Now that the happy snowflakes from the Winter Classic have melted, the hockey world slowly turns its attention to a story at the other end of the NHL's financial spectrum: The Phoenix Coyotes.
The NHL still owns the Coyotes on Jan. 3, 2012, which is an embarrassment. When the League announced realignment, the Coyotes were treated as an uncertainty throughout the process. Two ownership groups — one led by former San Jose Sharks CEO Greg Jamison and the other fronted by Jerry Reinsdorf — are in the mix for the team but little progress appears to have been made.
Elliotte Friedman of CBC Sports reports that as of Sunday, the NHL has the legal right to negotiate with other cities for the relocation of the Coyotes. This is the last season the League will own the team. It doesn't want to move it — and, in turn, have Gary Bettman admit defeat and defend the millions the League spent propping up the franchise — but the possibility exists.
Where? Quebec City, we think, is a location the NHL wants to bleed for expansion fees; ditto a second team in Toronto, whose chances for existence may have increased with the ownership change for the Toronto Maple Leafs. Friedman floats Las Vegas as a longshot, as it's been for several years — which brings us to Seattle as a relocation site.
The NHL has confirmed talks with a prospective ownership group in Seattle. Local lawmakers have been working to fund a new arena. The Key is the key: Seattle's current arena, Key Arena, isn't very hockey friendly for an NHL team.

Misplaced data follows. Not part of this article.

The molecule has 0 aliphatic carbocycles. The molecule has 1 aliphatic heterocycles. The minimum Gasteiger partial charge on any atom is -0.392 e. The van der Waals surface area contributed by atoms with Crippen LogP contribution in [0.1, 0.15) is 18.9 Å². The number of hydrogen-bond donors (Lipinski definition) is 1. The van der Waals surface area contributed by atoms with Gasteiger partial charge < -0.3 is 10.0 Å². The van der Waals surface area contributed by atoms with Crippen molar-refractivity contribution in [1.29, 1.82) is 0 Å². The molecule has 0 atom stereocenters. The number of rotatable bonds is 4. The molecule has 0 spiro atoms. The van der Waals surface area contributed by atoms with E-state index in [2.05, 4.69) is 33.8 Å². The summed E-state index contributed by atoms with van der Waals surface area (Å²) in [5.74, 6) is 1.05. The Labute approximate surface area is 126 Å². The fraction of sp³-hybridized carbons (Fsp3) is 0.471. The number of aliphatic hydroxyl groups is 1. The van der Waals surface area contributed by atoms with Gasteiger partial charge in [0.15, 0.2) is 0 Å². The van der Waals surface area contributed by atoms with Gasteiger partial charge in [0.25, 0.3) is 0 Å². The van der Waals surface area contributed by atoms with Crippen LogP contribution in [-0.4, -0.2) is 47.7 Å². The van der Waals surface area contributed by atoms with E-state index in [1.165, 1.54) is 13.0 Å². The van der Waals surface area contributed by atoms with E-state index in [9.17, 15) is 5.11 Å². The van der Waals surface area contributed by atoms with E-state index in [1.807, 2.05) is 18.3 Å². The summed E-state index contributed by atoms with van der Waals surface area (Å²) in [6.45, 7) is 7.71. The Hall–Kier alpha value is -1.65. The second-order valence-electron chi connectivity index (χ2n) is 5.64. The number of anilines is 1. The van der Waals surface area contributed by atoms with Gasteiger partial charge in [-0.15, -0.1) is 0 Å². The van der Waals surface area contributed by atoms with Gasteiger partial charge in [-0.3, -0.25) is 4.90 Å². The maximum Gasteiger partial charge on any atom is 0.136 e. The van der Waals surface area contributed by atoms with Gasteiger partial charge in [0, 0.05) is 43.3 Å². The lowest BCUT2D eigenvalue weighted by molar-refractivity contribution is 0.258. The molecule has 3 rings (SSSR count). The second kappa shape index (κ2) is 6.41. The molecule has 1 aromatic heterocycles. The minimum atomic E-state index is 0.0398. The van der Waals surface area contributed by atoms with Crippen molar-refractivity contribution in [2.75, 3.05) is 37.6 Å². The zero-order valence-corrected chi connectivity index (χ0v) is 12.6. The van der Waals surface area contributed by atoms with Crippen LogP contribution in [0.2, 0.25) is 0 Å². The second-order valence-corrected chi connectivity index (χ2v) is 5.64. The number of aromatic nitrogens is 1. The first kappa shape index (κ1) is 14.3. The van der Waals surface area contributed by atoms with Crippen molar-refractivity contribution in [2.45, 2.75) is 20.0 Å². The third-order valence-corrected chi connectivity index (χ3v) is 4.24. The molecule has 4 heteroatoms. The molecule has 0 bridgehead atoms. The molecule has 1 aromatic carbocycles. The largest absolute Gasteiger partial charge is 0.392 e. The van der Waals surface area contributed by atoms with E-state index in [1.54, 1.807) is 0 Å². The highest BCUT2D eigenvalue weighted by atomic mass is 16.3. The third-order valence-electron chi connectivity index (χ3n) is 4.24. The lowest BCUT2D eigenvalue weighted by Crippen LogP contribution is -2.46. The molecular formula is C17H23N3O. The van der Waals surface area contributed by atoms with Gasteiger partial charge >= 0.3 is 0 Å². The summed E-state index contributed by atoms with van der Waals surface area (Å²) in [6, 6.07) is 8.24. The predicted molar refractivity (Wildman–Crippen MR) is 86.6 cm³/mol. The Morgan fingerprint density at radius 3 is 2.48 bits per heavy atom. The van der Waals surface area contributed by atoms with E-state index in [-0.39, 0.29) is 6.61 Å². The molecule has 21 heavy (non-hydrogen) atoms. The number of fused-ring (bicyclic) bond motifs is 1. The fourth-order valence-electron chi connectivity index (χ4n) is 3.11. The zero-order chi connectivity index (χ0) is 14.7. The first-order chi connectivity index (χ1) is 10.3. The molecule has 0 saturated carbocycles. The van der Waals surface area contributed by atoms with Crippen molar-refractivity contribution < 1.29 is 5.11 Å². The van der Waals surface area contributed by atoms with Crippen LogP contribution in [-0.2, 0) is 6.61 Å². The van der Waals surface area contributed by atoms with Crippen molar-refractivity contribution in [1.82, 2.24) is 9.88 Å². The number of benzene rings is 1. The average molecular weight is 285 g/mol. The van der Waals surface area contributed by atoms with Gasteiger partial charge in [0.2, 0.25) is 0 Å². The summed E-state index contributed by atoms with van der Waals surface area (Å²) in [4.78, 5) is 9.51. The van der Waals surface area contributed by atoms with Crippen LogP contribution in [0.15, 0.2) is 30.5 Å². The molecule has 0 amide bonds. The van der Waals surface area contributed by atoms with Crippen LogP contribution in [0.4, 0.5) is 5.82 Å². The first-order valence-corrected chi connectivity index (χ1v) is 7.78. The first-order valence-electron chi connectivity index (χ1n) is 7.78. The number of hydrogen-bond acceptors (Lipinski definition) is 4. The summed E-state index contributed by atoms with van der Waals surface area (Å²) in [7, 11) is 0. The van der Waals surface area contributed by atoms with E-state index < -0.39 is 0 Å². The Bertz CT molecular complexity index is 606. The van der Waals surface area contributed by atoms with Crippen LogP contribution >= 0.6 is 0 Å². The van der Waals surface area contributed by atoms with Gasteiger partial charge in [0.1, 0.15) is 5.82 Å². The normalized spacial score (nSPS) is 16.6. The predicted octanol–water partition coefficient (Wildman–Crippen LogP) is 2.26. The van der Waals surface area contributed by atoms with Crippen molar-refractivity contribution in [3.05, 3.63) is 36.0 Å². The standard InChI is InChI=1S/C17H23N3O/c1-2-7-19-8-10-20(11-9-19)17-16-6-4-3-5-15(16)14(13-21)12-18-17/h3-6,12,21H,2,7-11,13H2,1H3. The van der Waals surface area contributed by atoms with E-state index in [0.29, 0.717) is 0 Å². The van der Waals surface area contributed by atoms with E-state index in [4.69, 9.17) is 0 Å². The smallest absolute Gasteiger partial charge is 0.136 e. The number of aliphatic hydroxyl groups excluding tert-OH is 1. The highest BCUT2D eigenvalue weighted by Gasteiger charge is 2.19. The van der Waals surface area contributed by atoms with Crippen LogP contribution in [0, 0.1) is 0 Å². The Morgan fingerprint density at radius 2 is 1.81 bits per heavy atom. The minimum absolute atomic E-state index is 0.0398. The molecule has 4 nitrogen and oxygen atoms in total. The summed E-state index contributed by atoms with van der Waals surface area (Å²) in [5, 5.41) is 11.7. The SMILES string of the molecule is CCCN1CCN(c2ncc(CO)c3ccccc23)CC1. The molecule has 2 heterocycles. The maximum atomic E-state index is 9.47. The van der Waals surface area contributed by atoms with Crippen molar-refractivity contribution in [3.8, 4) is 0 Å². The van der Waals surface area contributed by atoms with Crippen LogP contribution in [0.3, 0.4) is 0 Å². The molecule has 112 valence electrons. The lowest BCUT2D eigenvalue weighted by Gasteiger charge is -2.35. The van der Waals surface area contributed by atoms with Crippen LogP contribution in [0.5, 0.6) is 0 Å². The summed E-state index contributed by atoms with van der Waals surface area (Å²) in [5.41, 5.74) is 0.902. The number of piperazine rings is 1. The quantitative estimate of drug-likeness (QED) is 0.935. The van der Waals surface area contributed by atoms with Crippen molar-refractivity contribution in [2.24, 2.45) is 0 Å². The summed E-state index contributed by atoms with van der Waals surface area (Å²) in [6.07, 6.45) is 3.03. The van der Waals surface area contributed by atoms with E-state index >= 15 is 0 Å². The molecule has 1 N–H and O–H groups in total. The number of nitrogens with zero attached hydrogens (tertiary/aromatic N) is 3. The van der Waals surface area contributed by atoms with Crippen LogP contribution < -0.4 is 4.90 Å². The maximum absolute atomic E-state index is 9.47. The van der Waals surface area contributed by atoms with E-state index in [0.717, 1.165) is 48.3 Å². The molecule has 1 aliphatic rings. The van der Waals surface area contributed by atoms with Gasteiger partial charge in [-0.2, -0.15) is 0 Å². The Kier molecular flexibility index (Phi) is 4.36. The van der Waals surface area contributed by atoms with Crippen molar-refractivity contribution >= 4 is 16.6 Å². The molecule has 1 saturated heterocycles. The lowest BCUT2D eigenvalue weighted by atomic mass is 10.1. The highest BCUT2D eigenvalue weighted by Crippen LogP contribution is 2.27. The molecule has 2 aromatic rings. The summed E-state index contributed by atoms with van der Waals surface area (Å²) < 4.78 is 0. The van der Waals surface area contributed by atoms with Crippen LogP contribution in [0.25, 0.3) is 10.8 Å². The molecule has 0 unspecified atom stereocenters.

The footprint is too small, featuring the same issues the Coyotes faced before the beautiful Glendale arena was built. They played at America West Arena, home of the NBA's Phoenix Suns, and there were many obstructed seats.
Don Levin, owner of the American Hockey League's Chicago Wolves, wants this franchise. And the NHL likes him.
It makes sense for a basketball and a hockey team to share an arena. However, word is that talks between Levin and the potential NBA ownership group about a facility partnership recently fell apart. Can it be repaired? "These things are off and on and then on, etc. Hard to say if it is dead forever," said one source.
There's too much smoke with a Seattle bid to ignore it as an option. It's been a city interested in the NHL on several occasions in the last 20 years. The Pacific Northwest is seen as fertile ground for the League — recall Paul Allen wanting to bring the Coyotes to Portland in 2000.
Seattle-Tacoma is the 12th largest TV market in the U.S. (right ahead of Phoenix). And, of course, the cross-border rivalry with the Vancouver Canucks would make for some lively home games.
We're on the record as supporting the Coyotes staying in Glendale, if only to see if this fan base solidifies with (a) stable ownership and (b) a successful team; and, frankly, because otherwise the NHL has wasted everyone's time for the last few years, including that of (former) hockey fans in Atlanta.
But a team in Seattle makes us geek out. It just seems right. The jerseys will be some wicked shade of blue or green. They'll have great coffee in the press box. And maybe they'll even bring back Chewbacca as a mascot.